Monday, August 30, 2010

Secondary Ed Sections

I found this reading to be interesting and very useful. There were tools I had never even heard of mentioned in the reading, such as the Flesch-Kincaid Readability Scale, which is a really helpful tool to develop writing skills. I also had no idea that grading software exists; with this software, there is no need for a teacher or TA to do any grading whatsoever. The teacher can focus on lesson plans more than would be possible if he was trying to grade 100 papers as well as get the plans completed.

The reading also increased my knowledge in the areas of classroom response systems and Wikis. I have seen these before, but only because the Office of Residential Life uses a classroom response system during spring training and as RAs, we use Wikis to make any reports to ORL.

There was also valuable information on note-taking and writing tools for students mentioned in the reading. I never would have thought about using the Track Changes tool in Microsoft Word to help students learn to ignore unnecessary information by simply striking it out with this tool. Using PowerPoint, a student can make his own combination notes, which can help a visual learner to connect photos to the information he needs to learn. The AutoSummarize tool is also beneficial when a student is writing a paper because he can use the tool to ensure that he is, in fact, making his point as he believes he is.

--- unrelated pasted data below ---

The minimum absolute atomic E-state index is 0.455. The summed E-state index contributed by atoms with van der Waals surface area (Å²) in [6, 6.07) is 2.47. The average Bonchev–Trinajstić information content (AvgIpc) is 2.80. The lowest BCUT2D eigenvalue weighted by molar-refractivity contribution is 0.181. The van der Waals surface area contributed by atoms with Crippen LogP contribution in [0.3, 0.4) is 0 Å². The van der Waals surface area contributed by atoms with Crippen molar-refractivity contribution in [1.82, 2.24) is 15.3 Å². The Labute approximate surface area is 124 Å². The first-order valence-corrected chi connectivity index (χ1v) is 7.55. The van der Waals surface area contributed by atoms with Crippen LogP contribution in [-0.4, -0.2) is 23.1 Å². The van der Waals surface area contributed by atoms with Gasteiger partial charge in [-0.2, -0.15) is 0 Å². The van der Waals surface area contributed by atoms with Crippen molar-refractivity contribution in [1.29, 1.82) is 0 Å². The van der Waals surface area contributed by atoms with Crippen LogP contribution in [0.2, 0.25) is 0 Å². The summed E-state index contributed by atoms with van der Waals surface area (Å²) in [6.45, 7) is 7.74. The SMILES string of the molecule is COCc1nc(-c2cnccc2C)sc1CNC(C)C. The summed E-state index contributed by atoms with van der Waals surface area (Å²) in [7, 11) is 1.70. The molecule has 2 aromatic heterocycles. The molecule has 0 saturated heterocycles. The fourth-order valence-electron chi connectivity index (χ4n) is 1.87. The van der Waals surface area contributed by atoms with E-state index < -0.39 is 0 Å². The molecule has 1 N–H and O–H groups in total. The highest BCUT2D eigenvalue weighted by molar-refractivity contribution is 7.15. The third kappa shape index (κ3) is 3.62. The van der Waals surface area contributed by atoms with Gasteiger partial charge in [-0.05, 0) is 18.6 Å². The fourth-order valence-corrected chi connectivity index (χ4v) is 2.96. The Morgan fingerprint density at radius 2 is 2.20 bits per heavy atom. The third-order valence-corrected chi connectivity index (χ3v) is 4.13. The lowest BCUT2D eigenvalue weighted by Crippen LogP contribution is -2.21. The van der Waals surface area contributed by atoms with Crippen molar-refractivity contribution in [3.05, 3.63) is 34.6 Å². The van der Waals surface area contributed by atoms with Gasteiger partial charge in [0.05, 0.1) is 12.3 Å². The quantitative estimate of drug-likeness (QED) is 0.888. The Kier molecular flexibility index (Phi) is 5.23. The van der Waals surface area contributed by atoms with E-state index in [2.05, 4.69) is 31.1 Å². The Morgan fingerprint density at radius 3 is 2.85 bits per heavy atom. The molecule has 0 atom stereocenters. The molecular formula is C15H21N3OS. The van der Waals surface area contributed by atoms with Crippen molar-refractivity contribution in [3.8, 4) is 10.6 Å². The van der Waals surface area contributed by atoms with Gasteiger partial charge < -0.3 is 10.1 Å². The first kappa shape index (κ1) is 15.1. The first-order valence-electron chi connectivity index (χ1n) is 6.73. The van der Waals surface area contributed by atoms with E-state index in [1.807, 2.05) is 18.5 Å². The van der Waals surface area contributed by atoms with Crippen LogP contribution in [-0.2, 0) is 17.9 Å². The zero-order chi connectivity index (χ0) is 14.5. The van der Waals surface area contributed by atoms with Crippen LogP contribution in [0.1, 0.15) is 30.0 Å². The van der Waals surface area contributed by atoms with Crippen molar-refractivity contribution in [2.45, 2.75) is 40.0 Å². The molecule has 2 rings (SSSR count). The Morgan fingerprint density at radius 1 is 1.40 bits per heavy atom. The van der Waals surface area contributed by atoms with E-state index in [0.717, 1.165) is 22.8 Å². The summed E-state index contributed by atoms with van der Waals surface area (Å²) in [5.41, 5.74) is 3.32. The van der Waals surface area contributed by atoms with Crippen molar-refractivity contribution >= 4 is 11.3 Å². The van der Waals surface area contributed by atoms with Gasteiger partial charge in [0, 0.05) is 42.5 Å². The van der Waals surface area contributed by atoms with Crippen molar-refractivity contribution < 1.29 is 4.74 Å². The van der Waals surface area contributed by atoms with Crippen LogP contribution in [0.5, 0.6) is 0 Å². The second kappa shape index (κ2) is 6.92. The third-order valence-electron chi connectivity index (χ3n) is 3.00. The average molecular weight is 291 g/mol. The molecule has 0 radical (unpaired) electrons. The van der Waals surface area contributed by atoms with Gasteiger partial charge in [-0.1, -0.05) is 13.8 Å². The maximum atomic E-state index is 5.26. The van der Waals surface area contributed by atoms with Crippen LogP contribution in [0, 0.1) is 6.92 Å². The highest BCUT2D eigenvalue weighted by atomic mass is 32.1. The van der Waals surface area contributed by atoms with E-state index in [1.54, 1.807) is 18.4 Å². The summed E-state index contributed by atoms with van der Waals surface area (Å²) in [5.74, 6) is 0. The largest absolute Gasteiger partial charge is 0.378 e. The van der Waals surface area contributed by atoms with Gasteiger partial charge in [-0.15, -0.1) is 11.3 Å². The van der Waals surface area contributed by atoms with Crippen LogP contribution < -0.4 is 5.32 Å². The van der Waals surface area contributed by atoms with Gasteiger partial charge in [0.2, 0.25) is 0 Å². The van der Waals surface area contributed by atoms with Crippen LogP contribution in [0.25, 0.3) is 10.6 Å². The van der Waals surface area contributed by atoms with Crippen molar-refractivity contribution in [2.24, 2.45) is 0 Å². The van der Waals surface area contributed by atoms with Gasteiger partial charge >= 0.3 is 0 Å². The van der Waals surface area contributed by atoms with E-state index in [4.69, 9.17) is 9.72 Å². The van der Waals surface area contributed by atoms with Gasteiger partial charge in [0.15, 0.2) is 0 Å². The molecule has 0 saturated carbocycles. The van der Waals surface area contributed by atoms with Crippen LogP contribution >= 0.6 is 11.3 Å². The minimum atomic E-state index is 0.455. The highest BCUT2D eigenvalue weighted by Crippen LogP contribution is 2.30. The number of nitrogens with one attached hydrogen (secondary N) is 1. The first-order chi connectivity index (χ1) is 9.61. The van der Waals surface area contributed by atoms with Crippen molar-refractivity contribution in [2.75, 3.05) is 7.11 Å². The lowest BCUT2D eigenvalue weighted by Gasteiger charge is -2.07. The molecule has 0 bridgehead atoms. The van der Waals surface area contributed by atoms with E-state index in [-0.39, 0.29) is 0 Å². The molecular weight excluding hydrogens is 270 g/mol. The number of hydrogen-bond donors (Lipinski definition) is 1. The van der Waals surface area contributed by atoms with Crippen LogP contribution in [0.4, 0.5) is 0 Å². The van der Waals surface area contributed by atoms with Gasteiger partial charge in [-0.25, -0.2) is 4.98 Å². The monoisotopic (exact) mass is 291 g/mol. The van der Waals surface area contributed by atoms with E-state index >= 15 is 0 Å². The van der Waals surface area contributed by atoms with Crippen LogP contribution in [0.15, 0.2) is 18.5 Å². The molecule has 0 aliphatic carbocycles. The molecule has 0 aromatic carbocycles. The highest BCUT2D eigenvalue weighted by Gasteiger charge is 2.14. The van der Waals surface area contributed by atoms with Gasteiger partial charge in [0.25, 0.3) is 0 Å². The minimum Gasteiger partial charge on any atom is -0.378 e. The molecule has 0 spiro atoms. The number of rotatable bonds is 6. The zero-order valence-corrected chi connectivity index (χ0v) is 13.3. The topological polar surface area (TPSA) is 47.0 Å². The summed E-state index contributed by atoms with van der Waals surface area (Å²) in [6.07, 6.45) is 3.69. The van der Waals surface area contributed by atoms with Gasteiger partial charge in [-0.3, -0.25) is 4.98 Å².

I had no idea about most of the technology the reading discussed, and had it not been for IWU, I would have known even less. It is really important for more shools to start using technology in different ways. It is not fair that certain students have access to more technology, while other school districts are still simply writing on white boards and chalkboards.

E-Books make readers more social

This article attempts to make the point that by reading an e-book (such as the Amazon Kindle or the iPad), people who are reading in public are now more approachable. The author states that people reading in public often seem unapproachable or "too busy to talk." He makes the point that when people are reading e-books rather than paper books, one might be more apt to approach them and engage them in conversation.

I do not however, necesssarily agree with this statement. Whether someone is reading a paper book or has an e-book in front of them, the majority of people are not going to interrupt that person. In our society, interrupting someone is considered very rude -- no matter what he happens to be holding.

The author also attempts to prove that e-books are removing the stigma of reading in public and seeming to be a "loner." I do not see a difference in reading a book or an e-book; either way, one is reading. I did not even realize there was a stigma of reading in public, but a dermatologist the author interviewed stated that "there may have once been a slight stigma about people reading alone, but I think that it no longer exists because of the advancement of our current technology." I do not understand how technology could simply remove a stigma of reading alone in public; even with a Kindle or the iPad, one is still reading in public.